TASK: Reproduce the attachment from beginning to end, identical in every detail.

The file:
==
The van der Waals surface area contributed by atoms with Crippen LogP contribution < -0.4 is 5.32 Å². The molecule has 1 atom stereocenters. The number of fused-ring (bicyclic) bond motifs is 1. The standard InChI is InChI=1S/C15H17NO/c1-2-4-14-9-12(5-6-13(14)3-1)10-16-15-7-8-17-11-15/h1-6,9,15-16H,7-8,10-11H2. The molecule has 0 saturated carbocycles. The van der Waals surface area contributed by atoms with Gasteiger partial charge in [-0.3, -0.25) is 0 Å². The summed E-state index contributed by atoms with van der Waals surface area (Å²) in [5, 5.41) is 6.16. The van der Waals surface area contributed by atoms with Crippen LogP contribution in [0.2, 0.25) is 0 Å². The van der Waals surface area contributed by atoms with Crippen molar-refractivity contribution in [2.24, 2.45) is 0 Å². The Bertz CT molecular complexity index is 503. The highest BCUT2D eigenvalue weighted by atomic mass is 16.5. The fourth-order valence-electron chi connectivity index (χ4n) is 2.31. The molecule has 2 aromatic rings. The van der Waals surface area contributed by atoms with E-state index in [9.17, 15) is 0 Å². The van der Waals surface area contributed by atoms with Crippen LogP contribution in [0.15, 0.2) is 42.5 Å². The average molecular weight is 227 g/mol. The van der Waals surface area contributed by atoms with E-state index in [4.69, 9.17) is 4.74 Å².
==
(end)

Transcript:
The van der Waals surface area contributed by atoms with Crippen LogP contribution < -0.4 is 5.32 Å². The molecule has 1 atom stereocenters. The number of fused-ring (bicyclic) bond motifs is 1. The standard InChI is InChI=1S/C15H17NO/c1-2-4-14-9-12(5-6-13(14)3-1)10-16-15-7-8-17-11-15/h1-6,9,15-16H,7-8,10-11H2. The molecule has 0 saturated carbocycles. The van der Waals surface area contributed by atoms with Gasteiger partial charge in [-0.3, -0.25) is 0 Å². The summed E-state index contributed by atoms with van der Waals surface area (Å²) in [5, 5.41) is 6.16. The van der Waals surface area contributed by atoms with Crippen LogP contribution in [0.2, 0.25) is 0 Å². The van der Waals surface area contributed by atoms with Crippen molar-refractivity contribution in [2.24, 2.45) is 0 Å². The Bertz CT molecular complexity index is 503. The highest BCUT2D eigenvalue weighted by atomic mass is 16.5. The fourth-order valence-electron chi connectivity index (χ4n) is 2.31. The molecule has 2 aromatic rings. The van der Waals surface area contributed by atoms with E-state index in [9.17, 15) is 0 Å². The van der Waals surface area contributed by atoms with Crippen LogP contribution in [0.15, 0.2) is 42.5 Å². The average molecular weight is 227 g/mol. The van der Waals surface area contributed by atoms with E-state index in [4.69, 9.17) is 4.74 Å².